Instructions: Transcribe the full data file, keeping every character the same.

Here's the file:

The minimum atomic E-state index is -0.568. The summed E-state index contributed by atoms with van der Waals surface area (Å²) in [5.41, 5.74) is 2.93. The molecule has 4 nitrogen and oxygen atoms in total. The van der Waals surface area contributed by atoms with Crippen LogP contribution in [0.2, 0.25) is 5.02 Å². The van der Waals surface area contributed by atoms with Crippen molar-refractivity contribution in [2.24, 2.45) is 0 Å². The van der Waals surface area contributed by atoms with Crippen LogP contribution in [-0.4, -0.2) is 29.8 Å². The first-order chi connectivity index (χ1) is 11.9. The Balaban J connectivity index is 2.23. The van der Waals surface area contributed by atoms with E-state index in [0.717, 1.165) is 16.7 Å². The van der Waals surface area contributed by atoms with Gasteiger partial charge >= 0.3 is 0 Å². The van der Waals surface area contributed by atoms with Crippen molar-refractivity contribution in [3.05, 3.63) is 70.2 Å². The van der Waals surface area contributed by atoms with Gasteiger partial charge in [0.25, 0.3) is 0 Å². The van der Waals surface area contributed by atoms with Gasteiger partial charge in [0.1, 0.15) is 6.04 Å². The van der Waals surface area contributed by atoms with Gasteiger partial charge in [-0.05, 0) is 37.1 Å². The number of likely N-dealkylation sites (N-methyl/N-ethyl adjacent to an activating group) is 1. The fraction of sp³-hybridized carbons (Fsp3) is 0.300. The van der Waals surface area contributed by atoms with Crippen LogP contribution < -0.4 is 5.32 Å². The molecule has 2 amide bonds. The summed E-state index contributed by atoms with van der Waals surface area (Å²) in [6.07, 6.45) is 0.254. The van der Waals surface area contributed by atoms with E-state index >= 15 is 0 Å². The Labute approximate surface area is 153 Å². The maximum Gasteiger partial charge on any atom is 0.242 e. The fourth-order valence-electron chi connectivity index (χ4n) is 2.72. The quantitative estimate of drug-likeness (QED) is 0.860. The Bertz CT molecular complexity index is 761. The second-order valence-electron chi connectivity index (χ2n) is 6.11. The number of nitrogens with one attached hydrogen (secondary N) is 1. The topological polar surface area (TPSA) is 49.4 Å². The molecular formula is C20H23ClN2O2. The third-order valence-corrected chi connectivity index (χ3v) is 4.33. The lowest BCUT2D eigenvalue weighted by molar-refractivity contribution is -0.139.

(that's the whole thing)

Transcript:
The minimum atomic E-state index is -0.568. The summed E-state index contributed by atoms with van der Waals surface area (Å²) in [5.41, 5.74) is 2.93. The molecule has 4 nitrogen and oxygen atoms in total. The van der Waals surface area contributed by atoms with Crippen LogP contribution in [0.2, 0.25) is 5.02 Å². The van der Waals surface area contributed by atoms with Crippen molar-refractivity contribution in [2.24, 2.45) is 0 Å². The van der Waals surface area contributed by atoms with Crippen LogP contribution in [-0.4, -0.2) is 29.8 Å². The first-order chi connectivity index (χ1) is 11.9. The Balaban J connectivity index is 2.23. The van der Waals surface area contributed by atoms with E-state index in [0.717, 1.165) is 16.7 Å². The van der Waals surface area contributed by atoms with Gasteiger partial charge >= 0.3 is 0 Å². The van der Waals surface area contributed by atoms with Crippen molar-refractivity contribution in [3.05, 3.63) is 70.2 Å². The van der Waals surface area contributed by atoms with Gasteiger partial charge in [0.25, 0.3) is 0 Å². The van der Waals surface area contributed by atoms with Gasteiger partial charge in [0.1, 0.15) is 6.04 Å². The van der Waals surface area contributed by atoms with Gasteiger partial charge in [-0.05, 0) is 37.1 Å². The number of likely N-dealkylation sites (N-methyl/N-ethyl adjacent to an activating group) is 1. The fraction of sp³-hybridized carbons (Fsp3) is 0.300. The van der Waals surface area contributed by atoms with Crippen LogP contribution < -0.4 is 5.32 Å². The molecule has 2 amide bonds. The summed E-state index contributed by atoms with van der Waals surface area (Å²) in [6.07, 6.45) is 0.254. The van der Waals surface area contributed by atoms with E-state index >= 15 is 0 Å². The Labute approximate surface area is 153 Å². The maximum Gasteiger partial charge on any atom is 0.242 e. The fourth-order valence-electron chi connectivity index (χ4n) is 2.72. The quantitative estimate of drug-likeness (QED) is 0.860. The Bertz CT molecular complexity index is 761. The second-order valence-electron chi connectivity index (χ2n) is 6.11. The number of nitrogens with one attached hydrogen (secondary N) is 1. The topological polar surface area (TPSA) is 49.4 Å². The molecular formula is C20H23ClN2O2. The third-order valence-corrected chi connectivity index (χ3v) is 4.33. The lowest BCUT2D eigenvalue weighted by molar-refractivity contribution is -0.139.